U.I. Ogbonnaya, A. Mji

Tshwane University of Technology (SOUTH AFRICA)
Social media is the interaction among people in virtual communities and networks in which they create, share, or exchange information and ideas. They provide platforms for millions of people from different geographical locations to be connected. Some studies show that students can use social sites to research, get online tutorial classes on topics of interest and also collaborate with other students even in different communities (Dabbagh & Kitsantas, 2012). Users of social networking sites generate content, share, co-create, co-edit and co-construct knowledge reflecting the collative intelligence of the users. The type of learning that these technologies facilitate challenges the traditional classroom paradigm (Gunawardena et al. 2009). Some studies, mainly from outside Africa, have reported students’ usage of social media (e.g. Kirschner & Karpinski, 2010; Junco, Heiberger & Loken, 2011).

Junco, Heiberger and Loken (2011) investigated the effect of Twitter on college student engagement and grades. They found that use of Twitter led to increased students’ engagement as well as higher semester grade point averages and they concluded that Twitter can be used as an educational tool to help engage students. Paul, Baker, and Cochran (2012) examined the influence of time spent on social media on students’ academic performance as measured by course grades and cumulative GPA and found a small but significant negative relationship between time spent on social media and student academic performance. In a similar study, Junco (2011) found that time spent on Facebook was strongly and significantly negatively related to GPA, and that using Facebook for collecting and sharing information was positively predictive of the outcome variables while using Facebook for socializing was negatively predictive of outcomes.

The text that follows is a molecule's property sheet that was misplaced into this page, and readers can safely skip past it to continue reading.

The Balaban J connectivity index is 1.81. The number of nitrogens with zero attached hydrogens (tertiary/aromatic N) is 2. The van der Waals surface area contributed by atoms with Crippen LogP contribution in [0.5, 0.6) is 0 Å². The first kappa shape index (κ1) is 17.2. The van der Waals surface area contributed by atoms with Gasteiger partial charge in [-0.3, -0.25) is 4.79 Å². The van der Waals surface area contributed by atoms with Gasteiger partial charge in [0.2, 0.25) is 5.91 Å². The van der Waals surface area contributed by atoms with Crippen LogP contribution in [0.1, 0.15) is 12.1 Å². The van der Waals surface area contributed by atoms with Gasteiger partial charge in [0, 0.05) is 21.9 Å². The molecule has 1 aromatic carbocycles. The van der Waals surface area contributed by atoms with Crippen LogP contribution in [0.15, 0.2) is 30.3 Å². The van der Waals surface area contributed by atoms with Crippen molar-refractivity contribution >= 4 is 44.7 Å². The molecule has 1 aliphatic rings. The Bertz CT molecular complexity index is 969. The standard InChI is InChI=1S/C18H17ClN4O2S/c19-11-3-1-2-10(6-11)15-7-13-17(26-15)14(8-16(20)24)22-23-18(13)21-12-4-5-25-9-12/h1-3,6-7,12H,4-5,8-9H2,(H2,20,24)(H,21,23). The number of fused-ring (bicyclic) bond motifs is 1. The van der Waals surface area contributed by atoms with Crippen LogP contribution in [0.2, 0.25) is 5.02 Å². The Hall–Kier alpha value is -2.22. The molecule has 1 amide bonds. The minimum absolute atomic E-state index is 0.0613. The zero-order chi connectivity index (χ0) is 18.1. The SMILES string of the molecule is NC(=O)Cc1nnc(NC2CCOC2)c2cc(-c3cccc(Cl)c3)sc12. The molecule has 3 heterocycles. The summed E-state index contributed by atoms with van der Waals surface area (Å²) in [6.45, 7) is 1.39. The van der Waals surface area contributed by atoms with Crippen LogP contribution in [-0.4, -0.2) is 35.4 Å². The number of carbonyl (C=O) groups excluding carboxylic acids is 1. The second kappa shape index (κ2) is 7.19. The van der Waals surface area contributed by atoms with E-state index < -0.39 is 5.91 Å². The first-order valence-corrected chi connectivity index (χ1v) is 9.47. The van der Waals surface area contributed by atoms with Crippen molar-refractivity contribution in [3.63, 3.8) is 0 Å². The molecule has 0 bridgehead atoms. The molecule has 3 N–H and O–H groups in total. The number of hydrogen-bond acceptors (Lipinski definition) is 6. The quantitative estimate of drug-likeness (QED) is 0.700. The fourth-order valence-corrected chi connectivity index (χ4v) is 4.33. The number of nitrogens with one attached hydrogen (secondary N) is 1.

There is a paucity of similar empirical studies in Nigeria. Greenhow et al. (2009) argue that the advancement in mobile technology and social networking may represent a fundamental shift on the ways students learn. Hence, there is need to explore students’ use of the social media technologies and their viability as a learning media in Nigeria.

This study investigates pre-service teachers’ awareness and use of social media. Specifically, the study explored the students’ perception and use of social media in their academic pursuits. Social constructivist theory, (drawn on the work of Lev Vygotsky (1896-1934), was employed as the theoretical background for the study. Social constructivism is a theory of knowledge and learning which advances that knowledge is created by social relationships and interactions. A survey research design is employed as the mode of inquiry for this study. Data is still being collected from pre-service teachers from two colleges of education in Nigeria using a questionnaire. Findings so far reveal that the pre-service teachers are aware of social networking site as media of socialising and connecting with friends and making new friends. Majority of the participants do not see the usefulness of social media in teaching and learning. On the average the participants spend about 2 hours on social media a day.

The findings suggest that students are keen users of Social media. Hence, it is recommended that lecturers and tutors should consider incorporating social media platforms in their teaching.